Advance care directive

It is not uncommon for life-changing events to occur. Invariably this happens suddenly and unexpectedly. Sometimes an illness or an accident robs you of your capacity of judgement. In such cases, it is often unclear to relatives and persons close to you who is to safeguard your interests in the future and what the next steps should be. In order to counteract the uncertainty and to take account of your own wishes, we are happy to offer you guidance in setting up your advance care directive.

The advance care directive enables you to designate a natural or legal person to deal with your affairs should you lose your capacity of judgement. The advance care directive can cover both personal care and asset management as well as your representation in legal matters. We are happy to guide you through the stages of making your personal arrangements.

Questions concerning the “advance care directive”

The advance care directive must either be executed by hand or by notarial deed. A handwritten advance care directive must be written by hand from beginning to end. It must also be dated and signed. However, for reasons of legal certainty, it is appropriate to have it made in a notarial deed.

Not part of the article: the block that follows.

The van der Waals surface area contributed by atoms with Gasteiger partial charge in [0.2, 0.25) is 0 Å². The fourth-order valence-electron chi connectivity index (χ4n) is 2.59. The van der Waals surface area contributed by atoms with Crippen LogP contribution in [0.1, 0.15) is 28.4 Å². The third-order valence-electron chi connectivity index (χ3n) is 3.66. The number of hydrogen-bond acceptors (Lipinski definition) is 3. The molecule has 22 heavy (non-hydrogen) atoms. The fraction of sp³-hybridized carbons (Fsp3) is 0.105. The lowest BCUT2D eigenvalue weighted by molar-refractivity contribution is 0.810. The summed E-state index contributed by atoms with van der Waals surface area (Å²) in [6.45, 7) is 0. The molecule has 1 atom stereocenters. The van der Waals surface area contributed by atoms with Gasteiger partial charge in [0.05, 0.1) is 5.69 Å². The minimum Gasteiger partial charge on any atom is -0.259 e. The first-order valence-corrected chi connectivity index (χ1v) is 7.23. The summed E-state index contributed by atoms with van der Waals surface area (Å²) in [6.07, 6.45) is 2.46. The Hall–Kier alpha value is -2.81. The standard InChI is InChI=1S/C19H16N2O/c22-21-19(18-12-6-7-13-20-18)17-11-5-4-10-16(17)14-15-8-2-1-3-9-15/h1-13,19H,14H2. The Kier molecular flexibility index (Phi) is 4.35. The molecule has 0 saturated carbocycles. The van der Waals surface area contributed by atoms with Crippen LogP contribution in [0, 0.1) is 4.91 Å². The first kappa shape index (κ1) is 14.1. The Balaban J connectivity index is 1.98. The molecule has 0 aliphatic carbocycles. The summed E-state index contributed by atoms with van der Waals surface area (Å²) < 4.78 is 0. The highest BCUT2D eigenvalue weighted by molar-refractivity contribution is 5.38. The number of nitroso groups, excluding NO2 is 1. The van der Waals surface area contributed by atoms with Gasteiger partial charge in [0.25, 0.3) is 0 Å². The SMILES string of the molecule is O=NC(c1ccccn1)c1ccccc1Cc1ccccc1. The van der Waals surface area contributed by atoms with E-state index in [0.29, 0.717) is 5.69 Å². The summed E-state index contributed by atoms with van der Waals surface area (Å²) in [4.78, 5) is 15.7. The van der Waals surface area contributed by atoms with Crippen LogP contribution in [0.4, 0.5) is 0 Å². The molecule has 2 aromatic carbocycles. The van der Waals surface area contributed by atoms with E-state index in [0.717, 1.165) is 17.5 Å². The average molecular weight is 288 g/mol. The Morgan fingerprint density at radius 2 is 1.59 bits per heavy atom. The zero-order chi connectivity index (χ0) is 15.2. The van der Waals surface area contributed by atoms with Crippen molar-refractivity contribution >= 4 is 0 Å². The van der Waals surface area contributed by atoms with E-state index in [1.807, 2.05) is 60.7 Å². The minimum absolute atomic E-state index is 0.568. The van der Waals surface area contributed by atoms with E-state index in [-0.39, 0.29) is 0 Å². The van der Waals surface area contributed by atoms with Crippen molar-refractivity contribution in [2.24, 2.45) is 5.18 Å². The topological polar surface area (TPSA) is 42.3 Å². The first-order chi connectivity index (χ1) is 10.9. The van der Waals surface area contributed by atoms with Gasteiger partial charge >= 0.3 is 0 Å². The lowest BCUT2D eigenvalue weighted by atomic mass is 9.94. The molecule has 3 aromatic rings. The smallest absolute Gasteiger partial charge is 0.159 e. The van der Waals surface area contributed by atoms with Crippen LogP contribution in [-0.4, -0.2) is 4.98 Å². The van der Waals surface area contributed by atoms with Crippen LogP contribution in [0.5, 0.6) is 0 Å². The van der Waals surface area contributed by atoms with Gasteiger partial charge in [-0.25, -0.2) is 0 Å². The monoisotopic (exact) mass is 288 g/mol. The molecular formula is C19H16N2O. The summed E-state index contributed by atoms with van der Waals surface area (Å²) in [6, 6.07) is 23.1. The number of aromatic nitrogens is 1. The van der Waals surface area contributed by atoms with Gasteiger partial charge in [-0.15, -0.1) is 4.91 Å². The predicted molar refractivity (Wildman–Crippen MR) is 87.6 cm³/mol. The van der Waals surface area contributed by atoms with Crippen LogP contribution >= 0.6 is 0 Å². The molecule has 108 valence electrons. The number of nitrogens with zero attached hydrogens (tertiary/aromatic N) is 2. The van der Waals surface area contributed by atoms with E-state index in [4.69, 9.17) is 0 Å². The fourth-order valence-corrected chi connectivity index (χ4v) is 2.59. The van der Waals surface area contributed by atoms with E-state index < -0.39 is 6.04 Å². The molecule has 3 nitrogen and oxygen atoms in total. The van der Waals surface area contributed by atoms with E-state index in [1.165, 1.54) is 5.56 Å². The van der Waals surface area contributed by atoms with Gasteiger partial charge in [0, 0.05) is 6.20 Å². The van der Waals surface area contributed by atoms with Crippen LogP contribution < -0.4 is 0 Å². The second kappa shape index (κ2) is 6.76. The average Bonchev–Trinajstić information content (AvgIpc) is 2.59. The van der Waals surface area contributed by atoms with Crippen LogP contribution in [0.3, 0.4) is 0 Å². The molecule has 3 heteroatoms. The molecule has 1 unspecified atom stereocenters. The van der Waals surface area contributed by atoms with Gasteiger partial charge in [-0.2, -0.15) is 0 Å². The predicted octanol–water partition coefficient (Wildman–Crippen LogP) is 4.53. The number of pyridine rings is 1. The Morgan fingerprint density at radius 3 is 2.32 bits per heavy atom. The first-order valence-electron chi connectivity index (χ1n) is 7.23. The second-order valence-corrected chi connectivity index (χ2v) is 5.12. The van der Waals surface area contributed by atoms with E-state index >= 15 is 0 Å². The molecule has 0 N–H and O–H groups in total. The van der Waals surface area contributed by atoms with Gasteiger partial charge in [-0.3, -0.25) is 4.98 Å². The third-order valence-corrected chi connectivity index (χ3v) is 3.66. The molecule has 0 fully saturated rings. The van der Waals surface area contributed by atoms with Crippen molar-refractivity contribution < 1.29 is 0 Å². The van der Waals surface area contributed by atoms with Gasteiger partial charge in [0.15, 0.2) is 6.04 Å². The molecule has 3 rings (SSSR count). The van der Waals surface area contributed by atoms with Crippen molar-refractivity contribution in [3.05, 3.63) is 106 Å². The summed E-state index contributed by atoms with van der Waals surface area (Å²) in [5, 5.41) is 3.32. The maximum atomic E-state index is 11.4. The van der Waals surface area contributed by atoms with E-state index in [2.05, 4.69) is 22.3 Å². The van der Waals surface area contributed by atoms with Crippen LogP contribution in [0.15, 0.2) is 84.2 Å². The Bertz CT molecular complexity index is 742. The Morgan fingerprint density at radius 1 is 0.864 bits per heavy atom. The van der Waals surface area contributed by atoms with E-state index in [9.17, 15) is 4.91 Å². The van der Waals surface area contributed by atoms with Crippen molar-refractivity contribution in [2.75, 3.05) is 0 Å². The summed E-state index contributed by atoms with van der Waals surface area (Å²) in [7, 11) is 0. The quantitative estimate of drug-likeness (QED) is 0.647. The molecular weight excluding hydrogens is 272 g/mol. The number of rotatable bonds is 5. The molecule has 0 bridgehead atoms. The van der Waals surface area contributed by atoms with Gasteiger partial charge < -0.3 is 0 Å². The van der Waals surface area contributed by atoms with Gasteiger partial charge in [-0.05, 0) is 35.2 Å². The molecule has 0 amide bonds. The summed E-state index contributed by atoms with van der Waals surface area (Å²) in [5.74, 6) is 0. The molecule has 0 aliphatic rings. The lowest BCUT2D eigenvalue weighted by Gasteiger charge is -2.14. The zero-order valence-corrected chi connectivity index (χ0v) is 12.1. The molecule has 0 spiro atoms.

You can use the advance care directive to appoint any person you wish. This may be a natural or legal person. If there is an advance care directive and you lose your capacity to act, the competent Child and Adult Protection Authority (CAPA) checks whether the appointed person is suitable to perform the tasks.

It is also possible to appoint several persons to safeguard your interests. In such a case, however, it is advisable to specify who has the casting vote should a vote by consensus be ruled out.

In addition, if the appointed person is not suitable to perform the tasks, does not accept the contract or terminates it, it makes sense to make a replacement directive.

Usually the power of attorney applies from the date it is issued and expires when the loss of capacity of judgement occurs. The principal can also issue a power of attorney which survives the principal’s loss of capacity of judgement and the principal’s death.

Contrary to a power of attorney, the advance care directive becomes effective only after the loss of capacity of judgement occurs, when the Adult Protection Authority enforces it. The advance directive expires in the event of the person’s death or when he or she recovers his or her capacity of judgement.

The patient decree allows a person who is capable of judgement to determine the medical treatment he or she consents to and refuses in the event of loss of capacity of judgement. If an advance care directive relates only to representation in connection with medical treatment, it is materially a patient decree. Only natural persons may be entrusted with safeguarding health interests.